Phenice. University of Kansas publications in anthropology, no. Lawrence: [University of Kansas]. Possible Shoshonean skeletal material from the Turk Burial Site, 48WA, Plains Anthropologist 8(20) Bass, William M.
Human skeletal material from 14LC and 14LC, Lincoln County, Kansas. Kansas State Historical Society Anthropological Series, No. 1, Topeka, Kansas File Size: KB. Analysis of Human Skeletal Remains from Nadin Iron Age Burial Mound.
a burial mound, situated in central Dalmatia, Croatia. We hope that this analysis of the skeletal material from. Author(s): Phenice,Terrell W Title(s): An analysis of the human skeletal material from burial mounds in north central Kansas. Country of Publication: United States Publisher: Lawrence, Kan., Review of An Analysis of the Human Skeletal Material From Burial Mounds in North Central Kansas, by Terrell W.
Phenice. Vol. 15, No. 48, pp. Berg, Philip L. Review of Amish Society (Third Edition), by John A. Hostetler. Vol. 27, No. 95, pp. Biese, Leo P., M.
D Review of Remote Sensing: A Handbook forFile Size: KB. “Human Skeletal Remains merits the attention of all archaeologists concerned with the recovery and analysis of burials. For introductory students and general readers, as well as for archaeologists interested in learning what human skeletal remains can reveal, this volume provides an outstanding distillation of the goals and methods of physical anthropology.”4/5(3).
An Analysis of the Human Skeletal Material from Burial Mounds in North Central Kansas. TERRELL W. PHENICE. Publica- tions in Anthropology, 1. Lawrence: Uni- versity of Kansas, 79 pp., figures, plates, tables, literature cited. (paper). Reviewed by JANE BUIKSTRA Northwestern University Fragmentary skeletal material is too oftenAuthor: Ralph M.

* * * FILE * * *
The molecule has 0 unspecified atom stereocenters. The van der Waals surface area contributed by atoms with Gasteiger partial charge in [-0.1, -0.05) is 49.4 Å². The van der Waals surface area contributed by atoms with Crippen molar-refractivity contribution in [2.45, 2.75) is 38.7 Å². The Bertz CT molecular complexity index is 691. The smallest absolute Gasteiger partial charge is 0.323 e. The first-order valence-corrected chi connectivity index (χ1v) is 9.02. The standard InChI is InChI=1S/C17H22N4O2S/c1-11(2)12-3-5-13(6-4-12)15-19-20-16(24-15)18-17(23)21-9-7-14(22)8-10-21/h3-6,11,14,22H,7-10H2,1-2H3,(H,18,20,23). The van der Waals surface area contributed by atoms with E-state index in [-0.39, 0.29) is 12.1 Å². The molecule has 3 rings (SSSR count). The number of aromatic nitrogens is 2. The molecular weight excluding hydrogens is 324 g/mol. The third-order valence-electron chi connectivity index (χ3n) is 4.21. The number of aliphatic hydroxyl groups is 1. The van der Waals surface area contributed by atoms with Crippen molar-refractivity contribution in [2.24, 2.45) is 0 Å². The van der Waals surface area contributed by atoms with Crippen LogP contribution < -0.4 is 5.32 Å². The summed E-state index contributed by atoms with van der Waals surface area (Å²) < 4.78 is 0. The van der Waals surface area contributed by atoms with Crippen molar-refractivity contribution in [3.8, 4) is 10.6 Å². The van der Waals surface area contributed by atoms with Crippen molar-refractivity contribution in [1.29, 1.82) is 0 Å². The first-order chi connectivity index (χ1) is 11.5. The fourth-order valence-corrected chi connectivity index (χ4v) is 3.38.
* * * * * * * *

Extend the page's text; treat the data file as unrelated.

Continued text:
Rowlett. discussion of North Carolina's "Burial Law" regulating excavation, analysis, and curation of human skeletal remains. Rathbun touches briefly on some of the ethical and legal concerns associated with recovering and studying human skeletal material.
Modern Native American groups, in particular, are vigorously concerned with the fate. An analysis of the human skeletal material from burial mounds in north central Kansas.
Phenice, T. Published by [University of Kansas] () Used. Quantity Available: 1 8vo, xx, pp. , Bibliography pages ".this book is primarily devoted to the Hominidae of the the descriptions of fossil finds, the animals.
Inwith passage of the Human Skeletal Remains and Burial Site Protection Act, Montana joined approximately 35 other states in establishing a policy and procedure for protecting from disturbance or destruction all human remains, burial sites, and burial materials in marked or unmarked graves or burial sites located on state or private Size: 37KB.